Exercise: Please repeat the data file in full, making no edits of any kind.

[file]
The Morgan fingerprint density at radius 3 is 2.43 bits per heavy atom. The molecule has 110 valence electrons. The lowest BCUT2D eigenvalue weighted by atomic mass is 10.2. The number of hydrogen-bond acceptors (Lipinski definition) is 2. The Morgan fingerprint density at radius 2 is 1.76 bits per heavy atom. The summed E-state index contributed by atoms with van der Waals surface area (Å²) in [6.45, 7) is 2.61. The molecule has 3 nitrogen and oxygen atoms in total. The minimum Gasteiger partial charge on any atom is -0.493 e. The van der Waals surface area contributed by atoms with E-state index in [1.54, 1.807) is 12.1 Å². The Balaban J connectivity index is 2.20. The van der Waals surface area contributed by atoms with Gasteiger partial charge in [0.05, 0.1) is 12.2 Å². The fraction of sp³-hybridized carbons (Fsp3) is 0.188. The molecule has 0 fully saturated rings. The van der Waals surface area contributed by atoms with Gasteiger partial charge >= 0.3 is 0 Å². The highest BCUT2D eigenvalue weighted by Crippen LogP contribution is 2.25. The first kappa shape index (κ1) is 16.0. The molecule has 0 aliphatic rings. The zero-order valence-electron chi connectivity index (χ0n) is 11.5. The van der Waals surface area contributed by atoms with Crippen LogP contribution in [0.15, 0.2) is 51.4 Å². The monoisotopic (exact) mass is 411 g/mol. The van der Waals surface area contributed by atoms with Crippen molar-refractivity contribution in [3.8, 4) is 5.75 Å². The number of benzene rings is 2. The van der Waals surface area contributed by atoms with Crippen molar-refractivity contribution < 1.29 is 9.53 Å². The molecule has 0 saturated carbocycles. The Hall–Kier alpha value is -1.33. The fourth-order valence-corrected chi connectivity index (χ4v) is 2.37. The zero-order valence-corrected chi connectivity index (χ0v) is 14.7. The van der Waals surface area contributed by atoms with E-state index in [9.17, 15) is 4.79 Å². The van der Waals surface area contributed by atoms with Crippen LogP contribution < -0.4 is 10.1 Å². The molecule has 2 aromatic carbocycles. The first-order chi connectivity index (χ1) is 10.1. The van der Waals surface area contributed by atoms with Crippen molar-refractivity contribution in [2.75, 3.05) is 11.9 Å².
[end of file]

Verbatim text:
The Morgan fingerprint density at radius 3 is 2.43 bits per heavy atom. The molecule has 110 valence electrons. The lowest BCUT2D eigenvalue weighted by atomic mass is 10.2. The number of hydrogen-bond acceptors (Lipinski definition) is 2. The Morgan fingerprint density at radius 2 is 1.76 bits per heavy atom. The summed E-state index contributed by atoms with van der Waals surface area (Å²) in [6.45, 7) is 2.61. The molecule has 3 nitrogen and oxygen atoms in total. The minimum Gasteiger partial charge on any atom is -0.493 e. The van der Waals surface area contributed by atoms with E-state index in [1.54, 1.807) is 12.1 Å². The Balaban J connectivity index is 2.20. The van der Waals surface area contributed by atoms with Gasteiger partial charge in [0.05, 0.1) is 12.2 Å². The fraction of sp³-hybridized carbons (Fsp3) is 0.188. The molecule has 0 fully saturated rings. The van der Waals surface area contributed by atoms with Gasteiger partial charge >= 0.3 is 0 Å². The highest BCUT2D eigenvalue weighted by Crippen LogP contribution is 2.25. The first kappa shape index (κ1) is 16.0. The molecule has 0 aliphatic rings. The zero-order valence-electron chi connectivity index (χ0n) is 11.5. The van der Waals surface area contributed by atoms with Crippen LogP contribution in [0.15, 0.2) is 51.4 Å². The monoisotopic (exact) mass is 411 g/mol. The van der Waals surface area contributed by atoms with Crippen molar-refractivity contribution in [3.8, 4) is 5.75 Å². The number of benzene rings is 2. The van der Waals surface area contributed by atoms with Crippen molar-refractivity contribution < 1.29 is 9.53 Å². The molecule has 0 saturated carbocycles. The Hall–Kier alpha value is -1.33. The fourth-order valence-corrected chi connectivity index (χ4v) is 2.37. The zero-order valence-corrected chi connectivity index (χ0v) is 14.7. The van der Waals surface area contributed by atoms with E-state index in [9.17, 15) is 4.79 Å². The van der Waals surface area contributed by atoms with Crippen LogP contribution < -0.4 is 10.1 Å². The molecule has 2 aromatic carbocycles. The first-order chi connectivity index (χ1) is 10.1. The van der Waals surface area contributed by atoms with Crippen molar-refractivity contribution in [2.75, 3.05) is 11.9 Å².